For 15 years, Bob Clement served as Roanoke neighborhoods’ point person when dealing with city government.
As the city’s neighborhood services coordinator, Clement helped members of Roanoke’s two dozen neighborhood associations and watch groups navigate city hall — from code enforcement issues to crime, potholes and public parks to trash pickup and flooding.
But since Clement retired in the fall of 2018, the city has cycled through three employees in that position.
In a couple weeks, Molly Hunter, currently a reporter at The Roanoke Times covering city hall, will become the city’s fourth neighborhood services coordinator in the last five years.
“The job is more difficult than most folks realize,” Clement, 70, said. “Because you're working for the city. But you're advocating for the neighborhoods, who, if you don't develop the right kind of relationships, can be a thorn in the city’s side.”
Interviews with those who served in the position identified two general concerns that contributed to their departures: Several felt their advocacy for neighborhoods and residents conflicted with the city’s position on issues. And some said that city leadership did not show material support for the office of neighborhood services, which has few resources and one employee, down from two full-time and one part-time employee before the Great Recession.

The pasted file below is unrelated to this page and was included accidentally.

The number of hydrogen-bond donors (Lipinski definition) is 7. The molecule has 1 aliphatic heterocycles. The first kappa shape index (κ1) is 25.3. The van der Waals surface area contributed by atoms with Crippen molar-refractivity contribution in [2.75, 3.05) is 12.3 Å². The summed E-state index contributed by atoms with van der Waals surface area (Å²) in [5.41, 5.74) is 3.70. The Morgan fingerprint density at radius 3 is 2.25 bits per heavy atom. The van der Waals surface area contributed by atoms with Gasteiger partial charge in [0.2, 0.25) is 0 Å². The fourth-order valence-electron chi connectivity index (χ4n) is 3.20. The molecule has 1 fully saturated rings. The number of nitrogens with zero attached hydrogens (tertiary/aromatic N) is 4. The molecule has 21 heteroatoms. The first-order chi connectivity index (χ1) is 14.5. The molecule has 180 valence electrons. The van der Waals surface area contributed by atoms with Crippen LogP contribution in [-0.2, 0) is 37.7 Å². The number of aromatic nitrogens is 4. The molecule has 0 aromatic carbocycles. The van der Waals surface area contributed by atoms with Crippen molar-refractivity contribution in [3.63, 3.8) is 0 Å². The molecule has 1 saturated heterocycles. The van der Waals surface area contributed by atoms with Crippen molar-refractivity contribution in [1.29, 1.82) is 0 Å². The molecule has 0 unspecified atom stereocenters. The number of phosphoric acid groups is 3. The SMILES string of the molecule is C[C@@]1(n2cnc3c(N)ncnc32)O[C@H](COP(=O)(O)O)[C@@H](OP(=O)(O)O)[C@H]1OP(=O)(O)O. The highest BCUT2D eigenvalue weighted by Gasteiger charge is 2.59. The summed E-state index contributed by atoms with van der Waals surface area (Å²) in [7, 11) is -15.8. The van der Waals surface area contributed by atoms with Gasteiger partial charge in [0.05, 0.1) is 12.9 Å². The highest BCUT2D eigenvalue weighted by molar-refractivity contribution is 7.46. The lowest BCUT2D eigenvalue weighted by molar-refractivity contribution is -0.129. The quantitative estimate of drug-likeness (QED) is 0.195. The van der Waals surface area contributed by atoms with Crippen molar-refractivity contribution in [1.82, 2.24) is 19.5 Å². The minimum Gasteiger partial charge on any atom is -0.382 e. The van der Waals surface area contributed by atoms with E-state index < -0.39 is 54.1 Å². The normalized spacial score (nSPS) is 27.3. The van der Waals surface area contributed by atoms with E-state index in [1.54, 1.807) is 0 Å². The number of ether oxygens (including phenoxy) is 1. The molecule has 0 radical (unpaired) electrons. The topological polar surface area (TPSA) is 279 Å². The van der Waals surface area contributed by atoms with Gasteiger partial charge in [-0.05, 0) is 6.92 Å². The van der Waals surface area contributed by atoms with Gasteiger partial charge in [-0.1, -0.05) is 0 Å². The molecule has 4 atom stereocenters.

“If you look at the advertisement for the position, it's telling you to work on these equity things and advocate and all this kind of stuff. But I don't think that's really what they want,” said Tonya Pickett, who succeeded Clement and resigned in 2021 after feeling stymied by city leadership.
Antwyne Calloway, who left the position in June after nine months, said he did not feel he could advocate effectively for Roanoke residents.